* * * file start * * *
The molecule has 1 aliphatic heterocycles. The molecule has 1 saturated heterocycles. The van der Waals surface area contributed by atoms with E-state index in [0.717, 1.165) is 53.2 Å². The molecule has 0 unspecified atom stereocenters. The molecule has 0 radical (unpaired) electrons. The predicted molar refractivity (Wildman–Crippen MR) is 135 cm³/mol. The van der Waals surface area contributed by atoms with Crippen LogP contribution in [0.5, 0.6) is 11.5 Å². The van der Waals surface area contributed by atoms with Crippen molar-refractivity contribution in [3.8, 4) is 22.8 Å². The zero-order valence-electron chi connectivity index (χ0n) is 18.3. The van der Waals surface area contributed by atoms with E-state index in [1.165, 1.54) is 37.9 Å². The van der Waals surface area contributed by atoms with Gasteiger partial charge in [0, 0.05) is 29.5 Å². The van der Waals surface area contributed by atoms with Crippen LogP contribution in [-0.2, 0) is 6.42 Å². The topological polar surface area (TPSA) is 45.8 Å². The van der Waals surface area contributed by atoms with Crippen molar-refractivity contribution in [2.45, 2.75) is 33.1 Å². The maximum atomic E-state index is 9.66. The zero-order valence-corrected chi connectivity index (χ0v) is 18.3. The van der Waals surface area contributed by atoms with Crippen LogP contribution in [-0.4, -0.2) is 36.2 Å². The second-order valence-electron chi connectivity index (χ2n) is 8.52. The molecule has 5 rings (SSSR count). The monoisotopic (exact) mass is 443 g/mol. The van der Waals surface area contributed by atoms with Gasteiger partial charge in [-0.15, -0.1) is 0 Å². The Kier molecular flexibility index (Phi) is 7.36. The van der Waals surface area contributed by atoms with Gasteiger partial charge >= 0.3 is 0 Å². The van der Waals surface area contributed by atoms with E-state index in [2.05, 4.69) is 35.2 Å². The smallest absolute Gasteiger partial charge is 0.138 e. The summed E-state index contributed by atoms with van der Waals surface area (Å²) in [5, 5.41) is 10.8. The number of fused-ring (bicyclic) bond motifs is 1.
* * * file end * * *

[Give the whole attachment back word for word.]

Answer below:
The molecule has 1 aliphatic heterocycles. The molecule has 1 saturated heterocycles. The van der Waals surface area contributed by atoms with E-state index in [0.717, 1.165) is 53.2 Å². The molecule has 0 unspecified atom stereocenters. The molecule has 0 radical (unpaired) electrons. The predicted molar refractivity (Wildman–Crippen MR) is 135 cm³/mol. The van der Waals surface area contributed by atoms with Crippen LogP contribution in [0.5, 0.6) is 11.5 Å². The van der Waals surface area contributed by atoms with Crippen molar-refractivity contribution in [3.8, 4) is 22.8 Å². The zero-order valence-electron chi connectivity index (χ0n) is 18.3. The van der Waals surface area contributed by atoms with E-state index in [1.165, 1.54) is 37.9 Å². The van der Waals surface area contributed by atoms with Gasteiger partial charge in [0, 0.05) is 29.5 Å². The van der Waals surface area contributed by atoms with Crippen LogP contribution in [-0.2, 0) is 6.42 Å². The topological polar surface area (TPSA) is 45.8 Å². The van der Waals surface area contributed by atoms with Crippen molar-refractivity contribution in [2.45, 2.75) is 33.1 Å². The maximum atomic E-state index is 9.66. The zero-order valence-corrected chi connectivity index (χ0v) is 18.3. The van der Waals surface area contributed by atoms with Crippen LogP contribution in [-0.4, -0.2) is 36.2 Å². The second-order valence-electron chi connectivity index (χ2n) is 8.52. The molecule has 5 rings (SSSR count). The monoisotopic (exact) mass is 443 g/mol. The van der Waals surface area contributed by atoms with Gasteiger partial charge in [-0.15, -0.1) is 0 Å². The Kier molecular flexibility index (Phi) is 7.36. The van der Waals surface area contributed by atoms with Gasteiger partial charge >= 0.3 is 0 Å². The van der Waals surface area contributed by atoms with E-state index in [2.05, 4.69) is 35.2 Å². The smallest absolute Gasteiger partial charge is 0.138 e. The summed E-state index contributed by atoms with van der Waals surface area (Å²) in [5, 5.41) is 10.8. The number of fused-ring (bicyclic) bond motifs is 1.